Although not unexpected, Verizon Wireless confirmed on Thursday that it plans to throttle the internet connection of customers who refuse to stop downloading pirated content. The move is part of the Copyright Alert System (CAS) that's set out to crack down on pirated content on an ISP level.
The Big Red made its throttling intents known during a panel discussion hosted by the New York Chapter of the Internet Society. Link Hoewing, Vice President of Internet and Technology Issues for Verizon, said the company will crack down on pirates in three steps.
The first step will consist of two emailed alerts warning the customer that the account has been flagged for copyright infringement. The second step will consist of up to six acknowledgment alerts which require the customer to read and confirm.
After all that, if the customer is still downloading illegal content, Verizon will throttle the Internet connection, resulting in an annoying slower download speed. Hoewling said that throttling will only be temporary, lasting two or three days.
"These mitigation measures will vary by ISP and range from requiring the subscriber to review educational materials, to a temporary slow-down of Internet access speed," the CCI stated. "However, termination of a consumer’s Internet service is not a part of any ISP’s Copyright Alert System program. Contrary to many erroneous reports, this is not a 'six-strikes-and-you’re-out' system that would result in termination. There's no 'strikeout' in this program."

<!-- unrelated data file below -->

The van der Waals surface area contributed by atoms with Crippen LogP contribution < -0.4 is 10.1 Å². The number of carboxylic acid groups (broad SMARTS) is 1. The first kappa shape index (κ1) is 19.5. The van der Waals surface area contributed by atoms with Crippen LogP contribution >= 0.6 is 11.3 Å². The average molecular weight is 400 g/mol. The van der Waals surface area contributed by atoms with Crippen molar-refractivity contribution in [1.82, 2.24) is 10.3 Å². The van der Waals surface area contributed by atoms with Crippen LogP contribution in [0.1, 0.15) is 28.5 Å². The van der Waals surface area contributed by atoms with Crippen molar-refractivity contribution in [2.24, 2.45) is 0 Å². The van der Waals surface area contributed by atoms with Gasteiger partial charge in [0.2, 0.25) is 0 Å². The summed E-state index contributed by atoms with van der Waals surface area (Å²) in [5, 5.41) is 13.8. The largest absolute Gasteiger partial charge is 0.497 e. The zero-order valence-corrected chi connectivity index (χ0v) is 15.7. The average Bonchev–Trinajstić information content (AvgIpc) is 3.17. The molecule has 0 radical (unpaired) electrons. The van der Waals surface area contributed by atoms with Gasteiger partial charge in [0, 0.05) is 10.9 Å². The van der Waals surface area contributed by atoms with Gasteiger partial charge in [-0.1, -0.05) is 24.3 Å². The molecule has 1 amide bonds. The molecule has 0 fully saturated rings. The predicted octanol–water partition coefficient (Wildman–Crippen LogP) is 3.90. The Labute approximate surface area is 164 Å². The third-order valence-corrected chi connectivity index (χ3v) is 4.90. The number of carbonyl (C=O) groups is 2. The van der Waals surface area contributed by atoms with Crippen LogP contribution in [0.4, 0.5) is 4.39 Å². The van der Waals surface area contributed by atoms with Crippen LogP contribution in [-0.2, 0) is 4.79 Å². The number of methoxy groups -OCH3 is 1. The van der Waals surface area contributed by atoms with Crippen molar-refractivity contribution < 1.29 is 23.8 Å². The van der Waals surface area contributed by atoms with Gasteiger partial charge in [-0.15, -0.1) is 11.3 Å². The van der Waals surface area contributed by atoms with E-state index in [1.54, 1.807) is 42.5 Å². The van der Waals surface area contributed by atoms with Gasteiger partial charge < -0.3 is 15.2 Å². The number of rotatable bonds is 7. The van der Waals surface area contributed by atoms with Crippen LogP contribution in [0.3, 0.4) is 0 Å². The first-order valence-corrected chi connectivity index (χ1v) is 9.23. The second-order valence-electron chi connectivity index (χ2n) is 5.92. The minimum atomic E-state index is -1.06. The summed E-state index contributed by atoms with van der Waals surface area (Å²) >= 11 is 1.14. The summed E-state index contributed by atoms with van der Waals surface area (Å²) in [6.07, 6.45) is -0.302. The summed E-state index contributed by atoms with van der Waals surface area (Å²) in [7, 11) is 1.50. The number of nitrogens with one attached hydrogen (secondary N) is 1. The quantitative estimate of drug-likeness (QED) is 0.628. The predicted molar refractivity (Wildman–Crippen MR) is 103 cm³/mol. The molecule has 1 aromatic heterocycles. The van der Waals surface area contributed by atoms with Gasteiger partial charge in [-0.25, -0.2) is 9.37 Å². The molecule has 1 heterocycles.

Time Warner Cable also spoke during the panel discussion on Thursday, saying that it will take a different approach in clamping down on piracy. Vice President of External Affairs Fernando Laguarda said the notification and acknowledgment phases would be similar, but instead of throttling the connection, the broadband provider will redirect customers to a landing page.
According to TorrentFreak, Laguarda did not provide additional details such has how long the redirection would last, and if users will be restricted from other websites.
Jill Lesser, CCI’s Executive Director, also attended the panel and reaffirmed that these measures are only meant to educate the public about pirating copyrighted content. Lesser acknowledged that many users will simply switch to other peer-to-peer services not tracked under the CAS agreement, but these hard-core pirates "are not the target of the system."
So if the hard-core pirates aren't the focus, then who is?